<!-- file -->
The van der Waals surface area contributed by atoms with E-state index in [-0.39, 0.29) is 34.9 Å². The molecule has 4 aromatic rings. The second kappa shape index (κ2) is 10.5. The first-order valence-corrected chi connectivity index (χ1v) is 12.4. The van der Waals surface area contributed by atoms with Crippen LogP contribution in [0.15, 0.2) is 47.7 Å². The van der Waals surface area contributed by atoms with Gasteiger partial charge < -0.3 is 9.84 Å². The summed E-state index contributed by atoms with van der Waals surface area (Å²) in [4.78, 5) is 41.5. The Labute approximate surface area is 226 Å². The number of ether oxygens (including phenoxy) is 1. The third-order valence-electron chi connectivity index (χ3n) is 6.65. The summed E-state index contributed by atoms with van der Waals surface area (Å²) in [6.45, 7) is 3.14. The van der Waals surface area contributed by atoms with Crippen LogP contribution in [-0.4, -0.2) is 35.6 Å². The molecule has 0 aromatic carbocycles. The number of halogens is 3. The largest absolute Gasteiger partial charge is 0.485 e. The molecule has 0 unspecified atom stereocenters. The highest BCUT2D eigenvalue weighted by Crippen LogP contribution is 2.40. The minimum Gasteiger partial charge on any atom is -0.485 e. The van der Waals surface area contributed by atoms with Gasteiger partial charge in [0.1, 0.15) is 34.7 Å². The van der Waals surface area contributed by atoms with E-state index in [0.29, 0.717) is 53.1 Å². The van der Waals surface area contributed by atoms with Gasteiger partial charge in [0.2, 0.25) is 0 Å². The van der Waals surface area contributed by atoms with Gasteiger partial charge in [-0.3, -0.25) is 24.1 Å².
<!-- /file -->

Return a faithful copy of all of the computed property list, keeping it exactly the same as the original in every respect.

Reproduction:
The van der Waals surface area contributed by atoms with E-state index in [-0.39, 0.29) is 34.9 Å². The molecule has 4 aromatic rings. The second kappa shape index (κ2) is 10.5. The first-order valence-corrected chi connectivity index (χ1v) is 12.4. The van der Waals surface area contributed by atoms with Crippen LogP contribution in [0.15, 0.2) is 47.7 Å². The van der Waals surface area contributed by atoms with Gasteiger partial charge < -0.3 is 9.84 Å². The summed E-state index contributed by atoms with van der Waals surface area (Å²) in [4.78, 5) is 41.5. The Labute approximate surface area is 226 Å². The number of ether oxygens (including phenoxy) is 1. The third-order valence-electron chi connectivity index (χ3n) is 6.65. The summed E-state index contributed by atoms with van der Waals surface area (Å²) in [6.45, 7) is 3.14. The van der Waals surface area contributed by atoms with Crippen LogP contribution in [-0.4, -0.2) is 35.6 Å². The molecule has 0 aromatic carbocycles. The number of halogens is 3. The largest absolute Gasteiger partial charge is 0.485 e. The molecule has 0 unspecified atom stereocenters. The highest BCUT2D eigenvalue weighted by Crippen LogP contribution is 2.40. The minimum Gasteiger partial charge on any atom is -0.485 e. The van der Waals surface area contributed by atoms with Gasteiger partial charge in [0.1, 0.15) is 34.7 Å². The van der Waals surface area contributed by atoms with E-state index in [0.29, 0.717) is 53.1 Å². The van der Waals surface area contributed by atoms with Gasteiger partial charge in [0.2, 0.25) is 0 Å². The van der Waals surface area contributed by atoms with Gasteiger partial charge in [-0.3, -0.25) is 24.1 Å².